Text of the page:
As a fast growing institution, the afternoon of Friday September 22nd 2017 saw a team from Makerere University College of Health Sciences School of Public Health (MakSPH) host 2 Irish Parliamentarians Hon. James Lawless, (Teachta Dála) or MP of Lower House of Parliament andSpokesperson on Science, Technology and Innovation https://www.fiannafail.ie/people/cllr-james-lawless/ http://jameslawless.ie/ and Hon. Neale Richmond,Fine Gael party Spokesperson on European Affairs in the Seanad Éireann (government upper house of the legislature). http://www.nealerichmond.ie/, Mr. Frank Kirwan the Head of Cooperation at the Irish Embassy and Mr. Simon Murtagh, an Administrator in the Irish Parliament. This visit was coordinated by the IRISH AID funded NOURISH Project (Nutrition and treatment outcomes: development of a Ugandan-Irish HIV/Nutrition Research Cluster is an IRISH AID funded project aimed at increasing the understanding of the complex interactions between food security (when all people at all times have access to sufficient, safe, nutritious food to maintain a healthy life), HIV/AIDS and socio-economic factors, to impact intervention programmes at national level and benefit the poor in Uganda. From MakSPH, the meeting was attended by the Ag. Principal of the College of Health Sciences Dr. Rose Chalo, Prof. David Serwadda who chaired the session, Associate Prof. Fred Wabwire-Mangen, Associate Prof. Nazarius Mbona Tumwesigye, Dr. Susan Kiwanuka (Senior Lecturer), Dr. Henry Wamai (Senior Lecturer), Dr. Andrew Kambugu of IDI (another Co-PI), several other staff of the School of Public Health including some of the PhD students benefiting from the project and the media.
The NOURISH Project is a collaborative effort between Trinity College Dublin in Ireland and Ugandan Institutions-Makerere University, Infectious Disease Institute (IDI), Gulu University in Northern Uganda and Joint Clinical Research Center (JCRC). It started in 2012 and was building on the network created by a previous project called INDIGO and funded by Irish AID. The INDIGO project was a training program which supported 2 PhDs for Makerere University in Kampala Uganda. The NOURISH Project’s country coordinating office is located in the department of Epidemiology and Biostatistics (EPI-BIO) at the School of Public Health. It is important to note that, the NOURISH project with both PhD training and research component, is coming to an end, thus investigators also used this opportunity to share project achievements but also deliberate on the way forward with all the engagement attendees. The project focuses on issues of food supplementation, food security in Karamoja and nutrition and health status of people living with HIV.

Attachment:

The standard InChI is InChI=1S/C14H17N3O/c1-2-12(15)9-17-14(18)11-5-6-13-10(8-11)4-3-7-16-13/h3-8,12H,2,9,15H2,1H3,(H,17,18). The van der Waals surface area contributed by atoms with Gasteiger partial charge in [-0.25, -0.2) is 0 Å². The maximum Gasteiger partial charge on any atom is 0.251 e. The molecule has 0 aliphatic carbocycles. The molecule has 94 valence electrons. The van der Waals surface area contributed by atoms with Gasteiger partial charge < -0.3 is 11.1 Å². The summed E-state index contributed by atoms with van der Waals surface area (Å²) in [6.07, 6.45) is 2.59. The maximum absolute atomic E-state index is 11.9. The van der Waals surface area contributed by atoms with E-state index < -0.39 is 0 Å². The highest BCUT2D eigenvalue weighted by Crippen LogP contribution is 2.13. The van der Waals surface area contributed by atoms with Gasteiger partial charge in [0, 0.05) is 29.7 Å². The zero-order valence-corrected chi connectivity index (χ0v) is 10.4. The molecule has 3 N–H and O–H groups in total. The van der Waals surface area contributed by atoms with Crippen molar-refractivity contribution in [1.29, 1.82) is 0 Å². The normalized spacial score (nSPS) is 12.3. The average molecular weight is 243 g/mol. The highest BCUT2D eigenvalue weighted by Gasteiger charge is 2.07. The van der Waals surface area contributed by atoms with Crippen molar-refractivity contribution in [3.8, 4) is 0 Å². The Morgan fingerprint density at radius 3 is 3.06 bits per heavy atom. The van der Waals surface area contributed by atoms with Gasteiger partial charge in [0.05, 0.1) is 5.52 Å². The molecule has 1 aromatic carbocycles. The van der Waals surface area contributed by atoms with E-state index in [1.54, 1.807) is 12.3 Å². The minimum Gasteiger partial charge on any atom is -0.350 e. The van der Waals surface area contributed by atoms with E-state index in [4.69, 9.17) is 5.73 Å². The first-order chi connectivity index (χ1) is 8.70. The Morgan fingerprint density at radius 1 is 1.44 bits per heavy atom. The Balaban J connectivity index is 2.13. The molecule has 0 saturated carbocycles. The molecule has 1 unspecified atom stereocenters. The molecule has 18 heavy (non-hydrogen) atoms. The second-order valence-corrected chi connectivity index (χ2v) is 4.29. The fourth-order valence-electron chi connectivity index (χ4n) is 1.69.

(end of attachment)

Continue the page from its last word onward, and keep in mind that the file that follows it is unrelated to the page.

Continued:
As he welcomed participants to the brief engagement with the Irish AID team, Prof. Tumwesigye, shared that, on June 5th 2017, Prof. Martina Hennessy, the NOURISH Project’s Principal Investigatorfrom Trinity College Dublin, himself one of the Co-Principal Investigators (PIs) and Mr. Simon Murtagh, the Project Administrator visited the Ireland Parliament with the intension of briefing the Members of Parliament (MPs) about the NOURISH project highlighting what it has done and what its able to do. He shared that they met with Members of the Association of European Parliamentarians for Africa (AWEPA) including; Maureen O’Sullivan TD (Head of Irish AWEPA Section and Vice-Chair of the Oireachtas joint committee on foreign affairs), Seán Crowe TD (Sinn Féin spokesperson on foreign affairs and member of the Oireachtas joint committee on foreign affairs), Ursula Ni Choill (assistant to Senator Ivana Bacik), Janet Horner (assistant to Senator Alice Mary Higgins), Ed Davitt (assistant to Senator) Grace O’Sullivan, (Green Party spokesperson on foreign affairs) and Simon Murtagh Program Manager, AWEPA Irish section. The meeting went well and the MPs expressed the need to further support NOURISH Project’s and MakSPH’s efforts and promised to physically visit if an opportunity arose. ‘As a follow-up of the June meeting, Mr. Simon Murtagh wrote to me on August 29th 2017, informing me that some of the AWEPA MPs would be coming to Uganda and that they would be able to visit MakSPH. Thank you for keeping and delivering to your promise’. Said Prof. Tumwesigye.